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, 149 (3), 406-415

Umbilical Cord Serum Ferritin Concentration Is Inversely Associated With Umbilical Cord Hemoglobin in Neonates Born to Adolescents Carrying Singletons and Women Carrying Multiples

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Umbilical Cord Serum Ferritin Concentration Is Inversely Associated With Umbilical Cord Hemoglobin in Neonates Born to Adolescents Carrying Singletons and Women Carrying Multiples

Katherine M Delaney et al. J Nutr.

Abstract

Background: It has been proposed that the fetus prioritizes iron for hemoglobin production over delivery to tissues. However, few studies have evaluated the interrelations between hemoglobin and multiple iron status biomarkers in umbilical cord blood. A full understanding is needed of how these parameters influence each other within cord blood to fully interpret iron and hematologic status at birth.

Objectives: We evaluated the determinants of neonatal hemoglobin and assessed the interrelations between hemoglobin, serum iron status indicators, and serum iron regulatory hormones in healthy neonates.

Methods: This was an observational study that assessed umbilical cord hemoglobin (Hb), serum ferritin (SF), erythropoietin (EPO), soluble transferrin receptor (sTfR), serum iron, hepcidin, vitamin B-12, folate, IL-6, and CRP measured in 234 neonates born to adolescents or to women carrying multiples. Correlations between these indicators were evaluated and mediation models consistent with the observed significant determinants of cord Hb concentrations were developed.

Results: A highly significant inverse association was found between cord SF and Hb concentrations that was not attributable to neonatal or maternal inflammation (as measured by IL-6 and CRP). The inverse association was present in the combined cohort, as well as in the adolescent and multiples cohorts independently. Mediation analyses found that EPO and hepcidin had significant indirect effects on cord Hb, associations that are explicable by mediation through SF and sTfR.

Conclusion: In contrast to observations made in older infants, a highly significant inverse association between Hb and SF, as well positive associations between Hb and both sTfR and EPO, were observed in umbilical cord blood from neonates born to adolescents or women carrying multiples. These findings, combined with review of the published literature, indicate a need for analysis of the relations between multiple parameters to assess iron and hematologic status at birth. These clinical trials were registered at clinicaltrials.gov as NCT01582802 (https://clinicaltrials.gov/ct2/show/NCT01582802) and NCT01019902 (https://clinicaltrials.gov/ct2/show/NCT01019902).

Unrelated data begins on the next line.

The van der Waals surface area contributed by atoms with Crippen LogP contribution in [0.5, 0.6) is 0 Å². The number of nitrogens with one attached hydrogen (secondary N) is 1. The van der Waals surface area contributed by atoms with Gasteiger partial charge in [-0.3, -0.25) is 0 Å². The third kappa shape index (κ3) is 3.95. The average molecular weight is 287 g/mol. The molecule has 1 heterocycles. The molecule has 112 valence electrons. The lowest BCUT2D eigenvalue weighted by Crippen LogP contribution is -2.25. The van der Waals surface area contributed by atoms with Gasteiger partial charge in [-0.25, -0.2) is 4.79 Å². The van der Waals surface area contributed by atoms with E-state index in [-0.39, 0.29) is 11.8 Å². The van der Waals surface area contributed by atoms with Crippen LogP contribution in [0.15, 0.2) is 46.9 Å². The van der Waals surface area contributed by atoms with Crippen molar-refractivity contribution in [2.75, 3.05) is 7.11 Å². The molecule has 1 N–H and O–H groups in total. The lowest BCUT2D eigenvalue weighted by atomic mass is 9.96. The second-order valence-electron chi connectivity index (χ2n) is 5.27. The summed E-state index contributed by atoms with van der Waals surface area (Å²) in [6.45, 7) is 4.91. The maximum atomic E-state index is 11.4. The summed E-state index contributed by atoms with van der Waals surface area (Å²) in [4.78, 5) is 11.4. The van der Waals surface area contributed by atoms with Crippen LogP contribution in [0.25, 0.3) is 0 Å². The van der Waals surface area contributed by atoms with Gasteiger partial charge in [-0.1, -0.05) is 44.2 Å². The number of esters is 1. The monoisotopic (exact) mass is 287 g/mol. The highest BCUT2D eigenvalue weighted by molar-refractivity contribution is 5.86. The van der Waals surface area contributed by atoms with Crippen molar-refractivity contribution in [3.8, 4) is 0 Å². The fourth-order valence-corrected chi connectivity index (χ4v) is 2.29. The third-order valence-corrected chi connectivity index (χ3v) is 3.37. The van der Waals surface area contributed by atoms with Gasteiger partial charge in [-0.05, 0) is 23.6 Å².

Keywords: anemia; erythropoietin; hepcidin; iron; multiple births; neonates; transferrin receptor.

Figures

FIGURE 1
FIGURE 1
Participant flowchart for the pregnant women in the multiples or adolescent cohorts. Participants were recruited to Strong Memorial Hospital or Highland Hospital and included in the study according to umbilical cord iron status indicator measurements.
FIGURE 2
FIGURE 2
Literature search on hemoglobin and serum ferritin in umbilical cord blood. Flowchart of all identified articles from both PUBMED and Web of Science and those included when both serum ferritin and hemoglobin were measured in umbilical cord blood.
FIGURE 3
FIGURE 3
Inverse association between umbilical cord hemoglobin and serum ferritin in neonates born to adolescents or women carrying multiples. (A) Neonates in the multiples cohort. (B) Neonates in the adolescent cohort. (C) All neonates as a combined cohort.
FIGURE 4
FIGURE 4
Direct effects of umbilical cord serum iron status indicators and serum iron regulatory hormones on hemoglobin status in neonates born to adolescents or women carrying multiples. A mediation model was developed to evaluate the direct and indirect effects of these iron status indicators and regulatory hormones on hemoglobin status in 234 neonates. Each indicator was standardized and the model is controlled for birth weight. *(P < 0.05) and **(P < 0.001). Direct pathways are shown with a solid line. Indirect pathways are shown in Table 6.

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